Bishampton, or Bishop Hampton, was formerly a chapelry of Fladbury, but is now a parish, distant 10 miles E.S.E. of Worcester, 7 N.N.W. of Evesham, 4 ½ N. of Pershore railway station (5 ½ from the town of Pershore), and 3 N.W. of Fladbury station on the Great Western railway. It is in the eastern division of the county, Middle Oswaldslow hundred, Upton Snodsbury highway district, Pershore union, petty sessional division, county court district, and polling district, Worcester diocese and archdeaconry, and Feckenham rural deanery. The acreage is 2,140; annual rateable value, £2,613; population in 1861, 469; in 1871, 492, with 102 inhabited houses, and 126 families or separate occupiers. The soil is marl and clay; chief crops, wheat, beans, barley, and turnips. The Duc D’Aumale (the lord of the manor), Henry Porter, Esq., and William Laslett, Esq., are the principal landowners. The church of St. James was rebuilt in 1870, except the tower, at a cost of £2,000, towards which the Bishop of Worcester, the Duc D’Aumale, and the late Miss Porter, each gave £500. The architect was Frederick Preedy, Esq., of London, and the builder, Mr. J. Griffiths, of Eldersfield, in this county. It is a stone edifice in the Gothic style, with chancel, nave, and a chapel in south aisle. New pinnacles have been placed on the tower, which otherwise remains unaltered. The iron frame, which in the 17th century held the sermon hour-glass in the pulpit, is preserved. The register dates from the year 1599. The living is a vicarage, annual value £250, arising from 78 acres of glebe, and an annuity of £100 from the Ecclesiastical Commissioners; patron, the Bishop of Worcester; vicar, the Rev. Henry Niven, M.A., St. John’s College, Cambridge, who was instituted in 1850. There are national and Sunday schools, supported partly by the Duc D’Aumale and partly by the inhabitants. The parochial school is under Diocesan inspection; average attendance, 62. The Baptists have a small chapel here, erected in 1844. Among the charities are the proceeds of 4 acres, 1 rood, 19 perches to keep the church in repair; two tenements called “Babylon,” left by Mrs. Wallbank, and some small sums for the benefit of the poor.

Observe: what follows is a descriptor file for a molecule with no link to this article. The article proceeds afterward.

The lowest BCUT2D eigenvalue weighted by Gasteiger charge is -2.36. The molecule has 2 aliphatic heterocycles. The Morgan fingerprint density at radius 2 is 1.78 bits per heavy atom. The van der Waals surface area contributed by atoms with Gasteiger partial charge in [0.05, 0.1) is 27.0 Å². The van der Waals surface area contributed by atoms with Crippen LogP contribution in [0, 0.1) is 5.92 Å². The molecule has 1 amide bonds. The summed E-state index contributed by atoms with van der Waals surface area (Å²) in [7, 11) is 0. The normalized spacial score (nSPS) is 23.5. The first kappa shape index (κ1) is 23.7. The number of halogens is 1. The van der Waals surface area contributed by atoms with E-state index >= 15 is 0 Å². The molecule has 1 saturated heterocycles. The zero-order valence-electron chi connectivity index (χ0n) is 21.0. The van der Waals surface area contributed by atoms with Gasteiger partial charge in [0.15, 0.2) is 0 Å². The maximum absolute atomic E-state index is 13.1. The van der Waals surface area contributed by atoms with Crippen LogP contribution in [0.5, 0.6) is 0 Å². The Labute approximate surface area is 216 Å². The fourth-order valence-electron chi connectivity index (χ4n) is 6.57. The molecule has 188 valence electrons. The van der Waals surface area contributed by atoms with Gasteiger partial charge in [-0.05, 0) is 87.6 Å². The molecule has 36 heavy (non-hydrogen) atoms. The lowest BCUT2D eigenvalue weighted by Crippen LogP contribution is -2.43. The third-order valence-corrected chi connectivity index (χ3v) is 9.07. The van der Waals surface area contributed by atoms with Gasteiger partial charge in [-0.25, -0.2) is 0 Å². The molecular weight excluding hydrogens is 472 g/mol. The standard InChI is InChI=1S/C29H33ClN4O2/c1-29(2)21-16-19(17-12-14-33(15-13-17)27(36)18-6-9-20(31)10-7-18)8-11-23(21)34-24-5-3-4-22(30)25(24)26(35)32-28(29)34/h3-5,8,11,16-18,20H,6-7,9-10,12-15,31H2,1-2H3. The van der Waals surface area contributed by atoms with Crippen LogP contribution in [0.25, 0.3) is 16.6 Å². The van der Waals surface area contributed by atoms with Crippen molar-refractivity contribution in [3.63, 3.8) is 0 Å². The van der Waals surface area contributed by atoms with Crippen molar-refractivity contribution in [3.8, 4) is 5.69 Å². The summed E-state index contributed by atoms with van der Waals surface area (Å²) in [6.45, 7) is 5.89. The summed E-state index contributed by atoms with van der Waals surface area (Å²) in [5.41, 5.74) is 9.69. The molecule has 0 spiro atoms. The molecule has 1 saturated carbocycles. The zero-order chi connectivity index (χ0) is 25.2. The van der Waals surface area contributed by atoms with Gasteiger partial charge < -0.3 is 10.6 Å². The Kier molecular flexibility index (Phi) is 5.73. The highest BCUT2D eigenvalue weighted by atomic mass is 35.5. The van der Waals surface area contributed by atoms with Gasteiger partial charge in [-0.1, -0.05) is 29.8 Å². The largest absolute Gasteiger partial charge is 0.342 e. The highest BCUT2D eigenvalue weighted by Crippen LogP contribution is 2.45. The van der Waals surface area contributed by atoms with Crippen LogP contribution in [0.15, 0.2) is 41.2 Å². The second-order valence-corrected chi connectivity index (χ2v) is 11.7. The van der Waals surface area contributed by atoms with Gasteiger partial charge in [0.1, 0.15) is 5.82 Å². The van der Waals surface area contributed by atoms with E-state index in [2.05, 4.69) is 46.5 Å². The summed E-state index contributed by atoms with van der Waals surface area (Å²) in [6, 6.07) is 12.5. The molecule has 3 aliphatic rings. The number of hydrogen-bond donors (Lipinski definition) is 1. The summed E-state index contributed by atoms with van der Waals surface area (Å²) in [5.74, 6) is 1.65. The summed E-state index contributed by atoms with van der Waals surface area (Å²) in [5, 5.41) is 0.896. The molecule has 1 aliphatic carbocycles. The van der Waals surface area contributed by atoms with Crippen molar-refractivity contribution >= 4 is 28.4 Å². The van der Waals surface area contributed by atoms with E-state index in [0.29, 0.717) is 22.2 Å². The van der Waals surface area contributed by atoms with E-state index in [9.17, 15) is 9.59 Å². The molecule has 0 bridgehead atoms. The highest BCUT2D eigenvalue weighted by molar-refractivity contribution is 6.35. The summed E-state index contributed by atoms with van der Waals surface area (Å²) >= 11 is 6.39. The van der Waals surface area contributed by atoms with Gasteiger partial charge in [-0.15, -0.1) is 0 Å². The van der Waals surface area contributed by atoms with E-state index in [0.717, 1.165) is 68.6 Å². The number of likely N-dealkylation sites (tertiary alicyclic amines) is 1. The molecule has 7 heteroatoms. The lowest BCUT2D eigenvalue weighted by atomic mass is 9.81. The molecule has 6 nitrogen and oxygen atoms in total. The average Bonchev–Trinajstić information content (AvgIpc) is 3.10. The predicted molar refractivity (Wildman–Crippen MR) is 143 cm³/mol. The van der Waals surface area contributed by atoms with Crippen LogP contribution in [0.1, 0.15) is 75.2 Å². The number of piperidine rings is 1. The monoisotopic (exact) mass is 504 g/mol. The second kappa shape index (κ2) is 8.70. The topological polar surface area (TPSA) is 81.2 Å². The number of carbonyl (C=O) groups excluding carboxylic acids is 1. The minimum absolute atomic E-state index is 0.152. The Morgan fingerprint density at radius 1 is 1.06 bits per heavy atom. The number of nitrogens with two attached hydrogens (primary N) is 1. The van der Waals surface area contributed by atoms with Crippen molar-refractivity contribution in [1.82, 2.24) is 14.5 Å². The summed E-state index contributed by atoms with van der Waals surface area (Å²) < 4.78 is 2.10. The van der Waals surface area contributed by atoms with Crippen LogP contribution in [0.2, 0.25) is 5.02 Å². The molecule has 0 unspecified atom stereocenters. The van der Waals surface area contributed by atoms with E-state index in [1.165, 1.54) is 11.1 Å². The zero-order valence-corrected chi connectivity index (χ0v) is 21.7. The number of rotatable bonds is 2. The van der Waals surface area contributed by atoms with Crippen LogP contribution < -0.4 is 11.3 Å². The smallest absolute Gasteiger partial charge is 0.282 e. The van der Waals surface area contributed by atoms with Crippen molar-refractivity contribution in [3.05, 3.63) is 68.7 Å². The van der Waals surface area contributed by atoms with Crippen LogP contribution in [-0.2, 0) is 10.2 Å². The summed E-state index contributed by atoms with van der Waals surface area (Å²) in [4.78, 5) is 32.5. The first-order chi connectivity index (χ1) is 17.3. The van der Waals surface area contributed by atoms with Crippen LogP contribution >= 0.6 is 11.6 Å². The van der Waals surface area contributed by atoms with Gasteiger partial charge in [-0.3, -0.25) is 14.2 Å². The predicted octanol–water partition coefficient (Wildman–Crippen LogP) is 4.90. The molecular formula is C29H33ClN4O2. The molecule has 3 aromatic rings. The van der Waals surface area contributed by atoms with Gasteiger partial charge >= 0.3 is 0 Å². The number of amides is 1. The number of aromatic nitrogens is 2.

Postal Regulations. – Letters are received through Pershore. The letter-box (near the school) is cleared at 4.45 p.m. on week-days only. Pershore is the nearest money-order and telegraph office and post town.
Parish Church (St. James’s). – Rev. Henry Niven, M.A., Vicar; Messrs. John Lidsey and William Stevens, Churchwardens; William Ford, Parish Clerk.
Parochial School (boys and girls). – Miss S. J. Warren, Mistress.
Baptist Chapel. – Ministers various.
Carrier to Worcester and Evesham. – John Atkins, on Saturdays to Worcester, and Mondays to Evesham.
Niven Rev. Hy., M.A. (vicar), the Vicarage
AGRICULTURAL & COMMERCIAL.
Ansell Thomas, tailor
Atkins John, market gardener & carrier
Brookes Thomas, wheelwright
Cole John, farmer, Dean Lodge farm
Davis George, shopkpr. and wheelwright
Dorrell William, farmer
Farley William, boot and shoe maker
Ford William, parish clerk
Ganderton Wm., tailor and beer retailer
Green Mrs. Eliza, farmer
Hamblin James, cottage farmer
Horne Mrs., cottage farmer
Knight George, farmer
Lidsey John, farmer, Singer’s Bush hall
Niblett James, wheelwright and farmer, Vicarage farm
Nightingale Mrs. C., farmer, Lower field
Spiers Benjamin, shopkpr. & cot. Farmer
Spiers Joseph, blacksmith
Stanton Albert Henry, shopkeeper
Stephens Wm., Dolphin Inn, & farmer
Warren Miss S. J., schoolmistress
Workman David Malins, farmer
Source: Littlebury, Littlebury’s Directory and Gazetteer of Worcester & District, Third Edition. Printed by Ballantyne, Hanson & Co. 1879.